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Despite all the whistling-past-the-graveyard propaganda pumped out by the gun controllers who are trying to push the story line that firearm sales are actually down, the gun biz has never been much better. Just ask Ruger’s distributors who can’t place a new order until at least May so the company can work off the backlog. Sure, it may sound like the antis, like Ozzy, are going off the rails on a crazy train, but the NSSF’s not sitting back and letting them define the narrative. They’ve put together a few numbers that show the gun business is one of the few bright stars in an economic firmament of meh. Press release after the jump . . .

NEWTOWN, Conn. — Earlier today, the National Shooting Sports Foundation (NSSF), the trade association for the firearms, ammunition, hunting and shooting sports industry, released a newly commissioned report detailing double-digit gains in jobs and other data showing the industry has been a leader in the nation’s economic recovery. The report can be viewed at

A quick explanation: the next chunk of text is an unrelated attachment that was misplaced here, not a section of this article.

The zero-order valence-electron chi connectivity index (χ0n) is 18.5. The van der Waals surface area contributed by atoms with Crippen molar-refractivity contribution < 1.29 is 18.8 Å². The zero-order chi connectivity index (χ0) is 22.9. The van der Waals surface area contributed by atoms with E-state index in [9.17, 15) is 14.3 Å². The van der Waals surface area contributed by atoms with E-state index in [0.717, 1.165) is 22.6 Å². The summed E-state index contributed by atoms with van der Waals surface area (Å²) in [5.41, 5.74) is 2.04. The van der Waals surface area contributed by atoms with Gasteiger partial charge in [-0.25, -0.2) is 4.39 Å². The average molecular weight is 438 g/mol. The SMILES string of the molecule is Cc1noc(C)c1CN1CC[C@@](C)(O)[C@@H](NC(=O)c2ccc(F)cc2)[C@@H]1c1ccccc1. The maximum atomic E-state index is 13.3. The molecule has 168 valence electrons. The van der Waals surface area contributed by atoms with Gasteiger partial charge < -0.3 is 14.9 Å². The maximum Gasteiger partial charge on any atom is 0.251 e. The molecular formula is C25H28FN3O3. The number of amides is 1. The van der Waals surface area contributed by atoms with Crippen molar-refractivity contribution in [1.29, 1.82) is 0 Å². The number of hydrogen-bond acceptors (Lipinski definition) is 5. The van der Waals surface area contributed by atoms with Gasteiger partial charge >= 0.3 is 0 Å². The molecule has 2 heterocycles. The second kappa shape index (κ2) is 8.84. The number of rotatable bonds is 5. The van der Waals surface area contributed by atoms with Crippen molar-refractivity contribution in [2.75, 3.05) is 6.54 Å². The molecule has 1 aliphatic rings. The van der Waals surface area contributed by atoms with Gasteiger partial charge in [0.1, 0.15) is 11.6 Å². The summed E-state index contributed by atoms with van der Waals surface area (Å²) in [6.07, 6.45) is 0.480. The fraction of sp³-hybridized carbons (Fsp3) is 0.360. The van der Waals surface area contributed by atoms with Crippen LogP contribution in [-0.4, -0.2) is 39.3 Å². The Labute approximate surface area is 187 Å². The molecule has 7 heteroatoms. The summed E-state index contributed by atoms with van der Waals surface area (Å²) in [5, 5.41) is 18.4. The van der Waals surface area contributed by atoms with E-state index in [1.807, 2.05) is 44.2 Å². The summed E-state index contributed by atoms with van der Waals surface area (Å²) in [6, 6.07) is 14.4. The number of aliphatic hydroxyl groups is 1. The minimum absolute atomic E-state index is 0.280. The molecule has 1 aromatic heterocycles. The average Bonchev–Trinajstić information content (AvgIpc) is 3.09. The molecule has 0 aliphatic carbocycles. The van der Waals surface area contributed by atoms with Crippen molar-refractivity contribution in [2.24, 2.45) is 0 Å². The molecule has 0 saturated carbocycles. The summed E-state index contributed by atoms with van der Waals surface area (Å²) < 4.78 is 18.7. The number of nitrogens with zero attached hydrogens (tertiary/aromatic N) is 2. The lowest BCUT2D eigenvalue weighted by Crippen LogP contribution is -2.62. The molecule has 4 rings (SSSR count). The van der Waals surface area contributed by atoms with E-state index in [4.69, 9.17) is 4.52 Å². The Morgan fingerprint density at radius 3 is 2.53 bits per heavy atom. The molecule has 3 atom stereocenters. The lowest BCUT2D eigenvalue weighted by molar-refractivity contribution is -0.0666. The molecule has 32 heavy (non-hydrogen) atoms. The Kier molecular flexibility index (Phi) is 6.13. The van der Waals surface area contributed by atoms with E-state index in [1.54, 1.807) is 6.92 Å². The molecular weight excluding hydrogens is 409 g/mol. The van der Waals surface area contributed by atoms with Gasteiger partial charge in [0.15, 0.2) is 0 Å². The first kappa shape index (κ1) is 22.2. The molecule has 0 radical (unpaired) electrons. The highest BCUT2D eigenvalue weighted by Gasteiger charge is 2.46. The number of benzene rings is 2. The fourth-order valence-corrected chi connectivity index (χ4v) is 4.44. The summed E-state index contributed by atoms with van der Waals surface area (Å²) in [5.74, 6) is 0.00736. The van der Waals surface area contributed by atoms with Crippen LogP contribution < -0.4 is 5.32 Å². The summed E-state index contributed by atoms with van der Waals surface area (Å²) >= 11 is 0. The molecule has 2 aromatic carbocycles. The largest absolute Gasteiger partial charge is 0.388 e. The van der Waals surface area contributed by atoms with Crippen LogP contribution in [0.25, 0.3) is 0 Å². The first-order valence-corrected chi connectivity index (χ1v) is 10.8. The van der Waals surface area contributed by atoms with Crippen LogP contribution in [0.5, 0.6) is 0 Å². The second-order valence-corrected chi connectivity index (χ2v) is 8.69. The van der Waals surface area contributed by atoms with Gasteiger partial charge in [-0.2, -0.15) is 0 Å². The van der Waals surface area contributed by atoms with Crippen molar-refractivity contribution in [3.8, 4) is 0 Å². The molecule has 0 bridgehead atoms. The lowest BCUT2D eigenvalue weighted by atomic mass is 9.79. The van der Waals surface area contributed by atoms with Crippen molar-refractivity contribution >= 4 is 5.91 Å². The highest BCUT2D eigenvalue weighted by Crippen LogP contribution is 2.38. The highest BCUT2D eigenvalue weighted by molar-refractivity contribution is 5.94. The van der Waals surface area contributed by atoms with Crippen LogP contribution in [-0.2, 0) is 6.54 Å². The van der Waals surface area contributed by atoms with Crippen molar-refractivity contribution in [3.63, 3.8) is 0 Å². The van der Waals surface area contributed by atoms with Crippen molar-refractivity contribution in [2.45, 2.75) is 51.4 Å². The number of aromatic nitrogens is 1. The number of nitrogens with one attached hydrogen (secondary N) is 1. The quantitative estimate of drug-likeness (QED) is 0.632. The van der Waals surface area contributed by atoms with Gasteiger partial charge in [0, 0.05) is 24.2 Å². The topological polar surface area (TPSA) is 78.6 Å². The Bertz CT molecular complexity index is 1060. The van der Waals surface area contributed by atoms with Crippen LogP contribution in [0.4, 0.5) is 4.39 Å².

Firearms industry members were briefed on such remarkable statistics as the 30.6 percent increase in jobs between 2008 and 2011, a 66.5 percent increase in economic impact and a 66.5 percent increase in federal taxes paid by industry companies. Armed with the good news of the report and recognizing that jobs and the economy are of major importance in the November elections, industry executives are scheduled to meet today with elected officials during the NSSF-sponsored Congressional Fly-In.

“During difficult economic times and high unemployment rates nationally, our industry actually grew and created more than ten thousand new, well-paying jobs,” said NSSF President Steve Sanetti. “Our industry is proud to be one of the bright spots in this economy.”

Key Points: Firearms and Ammunition Industry Economic Impact

                                                 2008                          2011    % Change
Direct Jobs                         75,600                      98,750    30.6%
Total Jobs                        166,200                    209,750    26.2%
Econ Impact    $19,128,934,700    $31,838,799,400    66.5%

Key Points: Taxes
                                                2008                         2011    % Change
Federal Taxes    $1,503,740,470    $2,503,904,400        66.5%